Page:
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Japan must persistently act as bridge between nuclear, nonnuclear states

The Yomiuri Shimbun Moving ahead with nuclear disarmament while recognizing the significance of nuclear deterrence — Japan must take the lead in pursuing this difficult goal, as the only country to have suffered atomic bombings.

The Foreign Ministry has hosted the first conference of the Group of Eminent Persons for Substantive Advancement of Nuclear Disarmament in the city of Hiroshima. The conference was designed for Japan to act as a bridge between nuclear and nonnuclear nations. Fifteen experts from Japan, the United States and Russia as well as nations like Egypt that propelled the Treaty on the Prohibition of Nuclear Weapons, took part in the meeting.

Nuclear powers did not join the treaty adopted in July, arguing it was not realistic and Japan followed suit. But this does not mean Japan will turn its back on the abolition of nuclear weapons. This group of eminent people embodies that stance.

Fumio Kishida, chairman of the Liberal Democratic Party’s Policy Research Council, who proposed the creation of the group when he was foreign minister, addressed the group’s first meeting, stressing: “The situation cannot move ahead even a step [toward disarmament] without involving nuclear powers. How can the situation be defused?”

Experts from countries with different positions on nuclear disarmament gathered in the atomic-bombed city. They listened to accounts by hibakusha atomic bombing survivors and exchanged views frankly. This was of no small significance.

After holding its next meeting in the spring of 2018, the group is scheduled to compile recommendations for submission to a meeting of the Preparatory Committee for the 2020 Review Conference of the Parties to the Treaty on the Non-Proliferation of Nuclear Weapons (NPT) set for next April.

The previous conference in 2015 to discuss nuclear disarmament broke down, as it could not adopt a final document. To prevent the NPT framework from losing its substance, it is necessary to find a basis for constructive discussions.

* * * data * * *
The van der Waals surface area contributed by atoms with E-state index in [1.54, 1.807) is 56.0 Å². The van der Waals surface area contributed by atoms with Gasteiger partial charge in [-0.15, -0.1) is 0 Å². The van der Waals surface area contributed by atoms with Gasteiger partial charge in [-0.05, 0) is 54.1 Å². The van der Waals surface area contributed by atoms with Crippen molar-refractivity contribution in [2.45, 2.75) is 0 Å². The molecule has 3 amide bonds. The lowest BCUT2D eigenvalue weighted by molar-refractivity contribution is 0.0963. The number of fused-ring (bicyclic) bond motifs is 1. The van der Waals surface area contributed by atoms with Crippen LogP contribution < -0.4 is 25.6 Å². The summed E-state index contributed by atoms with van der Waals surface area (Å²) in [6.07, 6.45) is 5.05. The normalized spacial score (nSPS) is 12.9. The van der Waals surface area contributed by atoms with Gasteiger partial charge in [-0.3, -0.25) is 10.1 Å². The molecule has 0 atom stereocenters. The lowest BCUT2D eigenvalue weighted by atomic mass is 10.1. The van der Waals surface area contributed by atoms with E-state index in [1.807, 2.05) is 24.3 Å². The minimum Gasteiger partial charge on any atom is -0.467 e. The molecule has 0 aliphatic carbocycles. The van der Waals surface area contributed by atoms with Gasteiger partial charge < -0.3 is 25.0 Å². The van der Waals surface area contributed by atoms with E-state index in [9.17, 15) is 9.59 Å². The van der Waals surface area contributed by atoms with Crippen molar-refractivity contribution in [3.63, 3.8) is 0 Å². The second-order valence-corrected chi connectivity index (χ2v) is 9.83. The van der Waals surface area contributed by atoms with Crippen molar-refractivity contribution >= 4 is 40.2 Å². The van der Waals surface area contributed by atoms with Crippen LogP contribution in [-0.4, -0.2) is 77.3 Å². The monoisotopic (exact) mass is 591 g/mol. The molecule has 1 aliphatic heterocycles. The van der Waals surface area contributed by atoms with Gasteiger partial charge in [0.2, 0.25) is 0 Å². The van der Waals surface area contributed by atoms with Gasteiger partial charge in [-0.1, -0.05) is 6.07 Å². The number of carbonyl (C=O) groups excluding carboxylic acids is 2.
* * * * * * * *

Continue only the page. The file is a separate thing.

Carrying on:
Foster N-disarmament drive

At the meeting of the group of eminent persons, the view was expressed that behind the Treaty on the Prohibition of Nuclear Weapons lies irritation with the scant progress in disarmament. The deterioration of the security environment was also pointed out, with it being said that the past dialogue with North Korea has proved ineffective, as its nuclear development advances.

Civic groups called for Japan’s participation in the Treaty on the Prohibition of Nuclear Weapons. But disarmament will not take even a step forward if nuclear arms are banned in name alone and nuclear powers do not join the treaty.

The Japanese government has called for giving priority to the reduction of nuclear arms held by nuclear powers first and establishing a legal framework when their nuclear arsenals are cut to extremely small levels. This could be said to be a realistic proposal.

The important thing is to make North Korea abandon its nuclear development and reconstruct the NPT-based nonproliferation regime, which has been faltering. At the same time, it is imperative to seriously work on the United States and Russia, which together account for about 90 percent of the world’s total arsenal of 15,000 nuclear weapons, and other nuclear countries, to carry out effective disarmament measures.

The First Committee of the U.N. General Assembly adopted in October a draft resolution submitted by Japan on the abolition of nuclear weapons. The resolution clearly says that it “bears in mind there are various approaches towards the realization of a world free of nuclear weapons.” Two nuclear powers, the United States and Britain, were cosponsors of the resolution.

It is essential to ensure the involvement of nuclear powers and make persistent efforts to foster momentum for nuclear disarmament.

(From The Yomiuri Shimbun, Dec. 4, 2017)Speech



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